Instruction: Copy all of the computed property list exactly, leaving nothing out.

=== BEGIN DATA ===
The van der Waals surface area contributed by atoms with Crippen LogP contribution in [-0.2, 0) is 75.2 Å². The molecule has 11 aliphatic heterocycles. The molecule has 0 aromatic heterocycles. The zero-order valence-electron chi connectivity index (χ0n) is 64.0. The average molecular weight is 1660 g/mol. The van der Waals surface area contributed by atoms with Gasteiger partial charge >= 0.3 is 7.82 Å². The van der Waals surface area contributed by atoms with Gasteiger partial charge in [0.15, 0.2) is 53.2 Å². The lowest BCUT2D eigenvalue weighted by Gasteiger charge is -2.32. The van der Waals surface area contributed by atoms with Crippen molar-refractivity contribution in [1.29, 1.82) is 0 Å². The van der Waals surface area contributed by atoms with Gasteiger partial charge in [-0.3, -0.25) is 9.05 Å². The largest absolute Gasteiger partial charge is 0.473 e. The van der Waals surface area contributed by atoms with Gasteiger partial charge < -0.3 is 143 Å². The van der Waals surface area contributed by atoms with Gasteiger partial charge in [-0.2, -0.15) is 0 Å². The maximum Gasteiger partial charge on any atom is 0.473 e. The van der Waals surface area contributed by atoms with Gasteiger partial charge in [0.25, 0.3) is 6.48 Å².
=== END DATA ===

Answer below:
The van der Waals surface area contributed by atoms with Crippen LogP contribution in [-0.2, 0) is 75.2 Å². The molecule has 11 aliphatic heterocycles. The molecule has 0 aromatic heterocycles. The zero-order valence-electron chi connectivity index (χ0n) is 64.0. The average molecular weight is 1660 g/mol. The van der Waals surface area contributed by atoms with Gasteiger partial charge >= 0.3 is 7.82 Å². The van der Waals surface area contributed by atoms with Gasteiger partial charge in [0.15, 0.2) is 53.2 Å². The lowest BCUT2D eigenvalue weighted by Gasteiger charge is -2.32. The van der Waals surface area contributed by atoms with Crippen molar-refractivity contribution in [1.29, 1.82) is 0 Å². The van der Waals surface area contributed by atoms with Gasteiger partial charge in [-0.3, -0.25) is 9.05 Å². The largest absolute Gasteiger partial charge is 0.473 e. The van der Waals surface area contributed by atoms with Gasteiger partial charge < -0.3 is 143 Å². The van der Waals surface area contributed by atoms with Gasteiger partial charge in [-0.2, -0.15) is 0 Å². The maximum Gasteiger partial charge on any atom is 0.473 e. The van der Waals surface area contributed by atoms with Gasteiger partial charge in [0.25, 0.3) is 6.48 Å².